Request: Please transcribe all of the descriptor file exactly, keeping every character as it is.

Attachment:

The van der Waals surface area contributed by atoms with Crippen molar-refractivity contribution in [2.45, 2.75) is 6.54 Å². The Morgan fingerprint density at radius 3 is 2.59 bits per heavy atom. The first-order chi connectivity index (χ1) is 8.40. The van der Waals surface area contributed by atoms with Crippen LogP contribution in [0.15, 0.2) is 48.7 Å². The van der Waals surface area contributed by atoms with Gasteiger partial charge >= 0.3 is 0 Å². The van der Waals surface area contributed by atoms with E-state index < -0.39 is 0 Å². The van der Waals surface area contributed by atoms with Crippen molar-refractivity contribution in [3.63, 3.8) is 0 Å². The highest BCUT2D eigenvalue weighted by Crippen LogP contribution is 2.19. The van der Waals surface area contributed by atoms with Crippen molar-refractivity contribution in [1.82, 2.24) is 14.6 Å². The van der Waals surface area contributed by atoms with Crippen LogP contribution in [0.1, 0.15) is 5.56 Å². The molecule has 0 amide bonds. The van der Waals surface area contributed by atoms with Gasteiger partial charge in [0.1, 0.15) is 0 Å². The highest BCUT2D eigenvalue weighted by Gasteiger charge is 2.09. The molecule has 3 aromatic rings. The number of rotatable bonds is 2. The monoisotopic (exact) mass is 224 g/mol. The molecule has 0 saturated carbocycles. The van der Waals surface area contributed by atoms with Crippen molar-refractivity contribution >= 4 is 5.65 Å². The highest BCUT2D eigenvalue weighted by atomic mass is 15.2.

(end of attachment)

The van der Waals surface area contributed by atoms with Crippen molar-refractivity contribution in [2.45, 2.75) is 6.54 Å². The Morgan fingerprint density at radius 3 is 2.59 bits per heavy atom. The first-order chi connectivity index (χ1) is 8.40. The van der Waals surface area contributed by atoms with Crippen LogP contribution in [0.15, 0.2) is 48.7 Å². The van der Waals surface area contributed by atoms with Gasteiger partial charge >= 0.3 is 0 Å². The van der Waals surface area contributed by atoms with E-state index < -0.39 is 0 Å². The van der Waals surface area contributed by atoms with Crippen molar-refractivity contribution in [3.63, 3.8) is 0 Å². The highest BCUT2D eigenvalue weighted by Crippen LogP contribution is 2.19. The van der Waals surface area contributed by atoms with Crippen molar-refractivity contribution in [1.82, 2.24) is 14.6 Å². The van der Waals surface area contributed by atoms with Crippen LogP contribution in [0.1, 0.15) is 5.56 Å². The molecule has 0 amide bonds. The van der Waals surface area contributed by atoms with Gasteiger partial charge in [0.1, 0.15) is 0 Å². The highest BCUT2D eigenvalue weighted by Gasteiger charge is 2.09. The molecule has 3 aromatic rings. The number of rotatable bonds is 2. The monoisotopic (exact) mass is 224 g/mol. The molecule has 0 saturated carbocycles. The van der Waals surface area contributed by atoms with Crippen molar-refractivity contribution >= 4 is 5.65 Å². The highest BCUT2D eigenvalue weighted by atomic mass is 15.2.